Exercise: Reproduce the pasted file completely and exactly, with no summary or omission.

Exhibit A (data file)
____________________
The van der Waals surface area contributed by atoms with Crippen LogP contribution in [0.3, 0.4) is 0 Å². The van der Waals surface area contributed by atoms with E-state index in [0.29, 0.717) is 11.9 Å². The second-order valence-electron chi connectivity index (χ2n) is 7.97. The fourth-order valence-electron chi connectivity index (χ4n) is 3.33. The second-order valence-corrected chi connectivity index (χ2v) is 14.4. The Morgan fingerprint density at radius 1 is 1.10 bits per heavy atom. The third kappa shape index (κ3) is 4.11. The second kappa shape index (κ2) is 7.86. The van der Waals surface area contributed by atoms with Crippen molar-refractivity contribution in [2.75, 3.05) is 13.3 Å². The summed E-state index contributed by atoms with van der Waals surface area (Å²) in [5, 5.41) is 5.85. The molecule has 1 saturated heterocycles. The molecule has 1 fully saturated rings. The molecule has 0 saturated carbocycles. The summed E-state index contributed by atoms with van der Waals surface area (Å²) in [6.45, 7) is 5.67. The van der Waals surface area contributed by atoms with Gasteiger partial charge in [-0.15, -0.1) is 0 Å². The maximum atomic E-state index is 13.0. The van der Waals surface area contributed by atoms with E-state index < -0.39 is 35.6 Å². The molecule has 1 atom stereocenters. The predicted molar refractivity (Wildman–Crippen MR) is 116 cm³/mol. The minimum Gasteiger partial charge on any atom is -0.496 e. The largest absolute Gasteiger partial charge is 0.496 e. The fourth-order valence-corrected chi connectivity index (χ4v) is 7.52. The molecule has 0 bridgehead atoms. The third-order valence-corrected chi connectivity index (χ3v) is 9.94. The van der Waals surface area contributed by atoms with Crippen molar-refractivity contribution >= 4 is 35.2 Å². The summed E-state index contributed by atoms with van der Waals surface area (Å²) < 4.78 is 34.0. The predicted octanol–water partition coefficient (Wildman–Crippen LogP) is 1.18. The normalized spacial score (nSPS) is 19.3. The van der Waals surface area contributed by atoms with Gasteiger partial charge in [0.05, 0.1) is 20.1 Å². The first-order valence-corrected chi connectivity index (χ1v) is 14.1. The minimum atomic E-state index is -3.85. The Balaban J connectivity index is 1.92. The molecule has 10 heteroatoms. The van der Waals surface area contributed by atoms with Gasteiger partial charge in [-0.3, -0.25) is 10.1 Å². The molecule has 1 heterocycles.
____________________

The van der Waals surface area contributed by atoms with Crippen LogP contribution in [0.3, 0.4) is 0 Å². The van der Waals surface area contributed by atoms with E-state index in [0.29, 0.717) is 11.9 Å². The second-order valence-electron chi connectivity index (χ2n) is 7.97. The fourth-order valence-electron chi connectivity index (χ4n) is 3.33. The second-order valence-corrected chi connectivity index (χ2v) is 14.4. The Morgan fingerprint density at radius 1 is 1.10 bits per heavy atom. The third kappa shape index (κ3) is 4.11. The second kappa shape index (κ2) is 7.86. The van der Waals surface area contributed by atoms with Crippen molar-refractivity contribution in [2.75, 3.05) is 13.3 Å². The summed E-state index contributed by atoms with van der Waals surface area (Å²) in [5, 5.41) is 5.85. The molecule has 1 saturated heterocycles. The molecule has 1 fully saturated rings. The molecule has 0 saturated carbocycles. The summed E-state index contributed by atoms with van der Waals surface area (Å²) in [6.45, 7) is 5.67. The van der Waals surface area contributed by atoms with Gasteiger partial charge in [-0.15, -0.1) is 0 Å². The maximum atomic E-state index is 13.0. The van der Waals surface area contributed by atoms with E-state index < -0.39 is 35.6 Å². The molecule has 1 atom stereocenters. The predicted molar refractivity (Wildman–Crippen MR) is 116 cm³/mol. The minimum Gasteiger partial charge on any atom is -0.496 e. The largest absolute Gasteiger partial charge is 0.496 e. The fourth-order valence-corrected chi connectivity index (χ4v) is 7.52. The molecule has 0 bridgehead atoms. The third-order valence-corrected chi connectivity index (χ3v) is 9.94. The van der Waals surface area contributed by atoms with Crippen molar-refractivity contribution >= 4 is 35.2 Å². The summed E-state index contributed by atoms with van der Waals surface area (Å²) < 4.78 is 34.0. The predicted octanol–water partition coefficient (Wildman–Crippen LogP) is 1.18. The normalized spacial score (nSPS) is 19.3. The van der Waals surface area contributed by atoms with Gasteiger partial charge in [0.05, 0.1) is 20.1 Å². The first-order valence-corrected chi connectivity index (χ1v) is 14.1. The minimum atomic E-state index is -3.85. The Balaban J connectivity index is 1.92. The molecule has 10 heteroatoms. The van der Waals surface area contributed by atoms with Gasteiger partial charge in [-0.3, -0.25) is 10.1 Å². The molecule has 1 heterocycles.